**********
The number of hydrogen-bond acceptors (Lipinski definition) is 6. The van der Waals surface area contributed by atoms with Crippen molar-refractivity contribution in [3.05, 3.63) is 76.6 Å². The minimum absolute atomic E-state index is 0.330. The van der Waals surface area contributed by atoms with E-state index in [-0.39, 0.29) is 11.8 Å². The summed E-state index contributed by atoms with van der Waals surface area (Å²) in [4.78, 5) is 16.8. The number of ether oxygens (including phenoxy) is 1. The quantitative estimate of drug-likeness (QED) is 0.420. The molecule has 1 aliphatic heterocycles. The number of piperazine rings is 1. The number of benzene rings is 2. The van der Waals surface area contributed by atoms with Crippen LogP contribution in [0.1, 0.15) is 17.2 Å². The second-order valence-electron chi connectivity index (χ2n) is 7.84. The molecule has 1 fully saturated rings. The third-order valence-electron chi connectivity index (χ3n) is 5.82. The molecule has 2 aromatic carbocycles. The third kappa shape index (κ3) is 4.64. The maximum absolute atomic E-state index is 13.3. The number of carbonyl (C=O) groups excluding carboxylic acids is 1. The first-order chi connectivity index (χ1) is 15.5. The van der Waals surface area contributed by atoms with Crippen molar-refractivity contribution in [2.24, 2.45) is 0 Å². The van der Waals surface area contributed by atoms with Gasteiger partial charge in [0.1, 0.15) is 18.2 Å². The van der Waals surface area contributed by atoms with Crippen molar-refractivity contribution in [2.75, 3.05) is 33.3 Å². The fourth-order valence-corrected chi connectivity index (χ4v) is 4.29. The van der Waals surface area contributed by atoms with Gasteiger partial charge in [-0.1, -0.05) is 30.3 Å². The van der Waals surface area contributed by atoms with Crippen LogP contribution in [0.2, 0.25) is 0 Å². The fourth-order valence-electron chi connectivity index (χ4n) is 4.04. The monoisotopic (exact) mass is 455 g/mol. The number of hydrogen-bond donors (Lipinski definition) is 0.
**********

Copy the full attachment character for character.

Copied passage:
The number of hydrogen-bond acceptors (Lipinski definition) is 6. The van der Waals surface area contributed by atoms with Crippen molar-refractivity contribution in [3.05, 3.63) is 76.6 Å². The minimum absolute atomic E-state index is 0.330. The van der Waals surface area contributed by atoms with E-state index in [-0.39, 0.29) is 11.8 Å². The summed E-state index contributed by atoms with van der Waals surface area (Å²) in [4.78, 5) is 16.8. The number of ether oxygens (including phenoxy) is 1. The quantitative estimate of drug-likeness (QED) is 0.420. The molecule has 1 aliphatic heterocycles. The number of piperazine rings is 1. The number of benzene rings is 2. The van der Waals surface area contributed by atoms with Crippen LogP contribution in [0.1, 0.15) is 17.2 Å². The second-order valence-electron chi connectivity index (χ2n) is 7.84. The molecule has 1 fully saturated rings. The third-order valence-electron chi connectivity index (χ3n) is 5.82. The molecule has 2 aromatic carbocycles. The third kappa shape index (κ3) is 4.64. The maximum absolute atomic E-state index is 13.3. The number of carbonyl (C=O) groups excluding carboxylic acids is 1. The first-order chi connectivity index (χ1) is 15.5. The van der Waals surface area contributed by atoms with Crippen molar-refractivity contribution in [2.24, 2.45) is 0 Å². The van der Waals surface area contributed by atoms with Gasteiger partial charge in [0.1, 0.15) is 18.2 Å². The van der Waals surface area contributed by atoms with Crippen molar-refractivity contribution in [2.75, 3.05) is 33.3 Å². The fourth-order valence-corrected chi connectivity index (χ4v) is 4.29. The van der Waals surface area contributed by atoms with Gasteiger partial charge in [-0.1, -0.05) is 30.3 Å². The van der Waals surface area contributed by atoms with Crippen LogP contribution in [0.2, 0.25) is 0 Å². The fourth-order valence-electron chi connectivity index (χ4n) is 4.04. The monoisotopic (exact) mass is 455 g/mol. The number of hydrogen-bond donors (Lipinski definition) is 0.